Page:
U.S. Department of Labor
Alexis Herman, who served as secretary of Labor in the administration of President Bill Clinton — the first African American in that Cabinet position — offers a high-level resume in government service and private enterprise.
Her top positions mirror a career of accomplishment. As secretary of Labor, Herman was responsible for regulating areas like labor and employment, pensions and workplace safety. But ask Herman about her some of her accomplishments and what truly stands out in her career, and she will tell you about her work as a 20-something advocate for women as head the Department of Labor’s Women’s Bureau in the administration of President Jimmy Carter.
In that role, Herman, inducted into the Minority Business Hall of Fame for 2007, challenged corporations to makes diversity in hiring a priority. During her tenure, Herman launched and advocated training programs to give women skill sets as many of them entered the labor market for the first time, and she pushed for opportunities for women business owners.
Such advocacy for women in the late 1970s was tricky, Herman said in an interview with MBN USA , because at the same time support was fervent to create business opportunities for minority-owned enterprises.
“We still struggle with that today,” Herman said, who runs Alexis Herman & Associates, a consultancy from Washington. “We said this is a big pie that we all have to share in and we can’t substitute one for the other.”
Herman, a graduate of Xavier University in New Orleans, said she is proud to have been in a position as director of the Women’s Bureau to co-chair the first women’s business owners initiative for the federal government. Legislation followed in 1979 to afford women with more opportunities.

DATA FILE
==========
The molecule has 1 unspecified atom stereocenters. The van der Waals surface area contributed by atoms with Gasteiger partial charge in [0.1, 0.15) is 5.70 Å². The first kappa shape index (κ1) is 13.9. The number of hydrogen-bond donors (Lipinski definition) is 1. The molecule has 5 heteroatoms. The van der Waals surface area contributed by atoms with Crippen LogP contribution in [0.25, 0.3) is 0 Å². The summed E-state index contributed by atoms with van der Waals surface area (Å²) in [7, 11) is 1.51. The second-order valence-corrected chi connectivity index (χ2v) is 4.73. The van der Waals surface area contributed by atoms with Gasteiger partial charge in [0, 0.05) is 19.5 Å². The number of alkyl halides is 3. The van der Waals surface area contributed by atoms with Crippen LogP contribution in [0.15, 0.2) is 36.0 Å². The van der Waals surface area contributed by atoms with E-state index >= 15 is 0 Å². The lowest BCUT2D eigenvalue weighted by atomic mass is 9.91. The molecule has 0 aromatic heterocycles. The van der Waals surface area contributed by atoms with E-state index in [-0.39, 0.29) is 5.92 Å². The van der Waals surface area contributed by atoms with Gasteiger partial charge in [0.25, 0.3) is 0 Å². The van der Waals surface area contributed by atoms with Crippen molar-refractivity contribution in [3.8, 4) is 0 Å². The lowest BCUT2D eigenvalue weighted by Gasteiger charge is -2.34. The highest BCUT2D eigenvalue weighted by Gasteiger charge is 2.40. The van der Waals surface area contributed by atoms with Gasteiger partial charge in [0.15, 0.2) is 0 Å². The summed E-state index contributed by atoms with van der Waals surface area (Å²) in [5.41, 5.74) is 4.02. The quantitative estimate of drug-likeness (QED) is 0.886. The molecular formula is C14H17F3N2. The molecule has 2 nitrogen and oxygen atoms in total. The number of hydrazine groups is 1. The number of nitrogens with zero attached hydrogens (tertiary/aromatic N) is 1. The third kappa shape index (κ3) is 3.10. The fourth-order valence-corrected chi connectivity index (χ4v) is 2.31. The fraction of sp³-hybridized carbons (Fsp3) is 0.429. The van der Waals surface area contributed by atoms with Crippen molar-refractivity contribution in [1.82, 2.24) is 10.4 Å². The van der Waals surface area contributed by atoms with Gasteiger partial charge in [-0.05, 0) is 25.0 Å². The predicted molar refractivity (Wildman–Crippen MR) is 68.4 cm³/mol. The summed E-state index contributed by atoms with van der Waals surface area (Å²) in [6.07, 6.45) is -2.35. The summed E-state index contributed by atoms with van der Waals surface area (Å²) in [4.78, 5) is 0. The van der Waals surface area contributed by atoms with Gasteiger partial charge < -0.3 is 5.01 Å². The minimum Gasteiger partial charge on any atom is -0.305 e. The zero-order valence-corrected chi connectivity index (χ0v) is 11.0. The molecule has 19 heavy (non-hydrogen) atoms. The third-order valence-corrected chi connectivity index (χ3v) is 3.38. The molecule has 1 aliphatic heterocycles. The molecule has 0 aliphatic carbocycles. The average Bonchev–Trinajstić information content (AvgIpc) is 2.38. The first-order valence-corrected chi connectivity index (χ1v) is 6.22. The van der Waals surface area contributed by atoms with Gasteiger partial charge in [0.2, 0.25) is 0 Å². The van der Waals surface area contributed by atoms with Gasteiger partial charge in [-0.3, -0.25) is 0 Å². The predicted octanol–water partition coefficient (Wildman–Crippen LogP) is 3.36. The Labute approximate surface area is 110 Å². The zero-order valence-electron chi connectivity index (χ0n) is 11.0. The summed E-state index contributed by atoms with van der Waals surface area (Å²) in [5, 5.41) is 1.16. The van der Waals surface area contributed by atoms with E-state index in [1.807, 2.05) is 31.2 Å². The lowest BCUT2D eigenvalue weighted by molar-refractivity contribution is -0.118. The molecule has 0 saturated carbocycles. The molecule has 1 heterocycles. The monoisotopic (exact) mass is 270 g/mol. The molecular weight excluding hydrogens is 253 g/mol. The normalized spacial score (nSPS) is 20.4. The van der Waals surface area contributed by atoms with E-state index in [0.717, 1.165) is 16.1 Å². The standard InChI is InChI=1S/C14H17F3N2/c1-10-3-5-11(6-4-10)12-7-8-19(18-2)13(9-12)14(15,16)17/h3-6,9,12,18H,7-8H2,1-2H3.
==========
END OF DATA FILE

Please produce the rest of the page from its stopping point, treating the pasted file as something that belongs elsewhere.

“We had no policies at all in place for doing business with women entrepreneurs. There were no government programs that either encouraged or required the participation of women business owners,” Herman said.
Following her stint of service in the Carter Administration, Herman worked actively with
Fortune 500 corporations to assist them in setting up some of the first supplier diversity programs – helping companies to “roll up their sleeves” and get about the business of diversifying their supply bases.
Part of that was changing a corporate mindset that would use the excuse, “We would hire them if only we could find them,” Herman said.
“In supplier diversity, we said we’ve got them and we can find them. You’ve got to have the commitment to use them,” Herman said.
Supplier diversity is no less important today than in the 1970s and 1980s, Herman said. In fact, the stakes are exponentially higher today, she added.
“It’s very important that we recognize that the future growth and strength of our country is in direct relationship now to the growth of people of color and women in our country. We need to make sure that we relate to the customer base that is going to be part of the future growth of our country,” she said.
Herman, a native of Mobile, Ala, noted the vitality of the small business segment of the U.S. economy, where typically minority- and women-owned businesses are competing.
“When you look within that segment and who are those small business owners, largely they are women entrepreneurs. Small businesses are the biggest the contributors today to job creation in our country. So, minorities and women are key to any kind of economic growth for our country in the future,” Herman said.
Herman said access to capital remains a vexing issue today for entrepreneurs, particularly minorities and women.
“We can do a better job particularly in the private sector to strengthen access to capital by looking at more long-term commitments and being clear in terms of contractual relationships and business investments and how you create partnerships that aren’t a year or two years. Corporations can really help a business grow by forming real, lasting partnerships,” Herman said.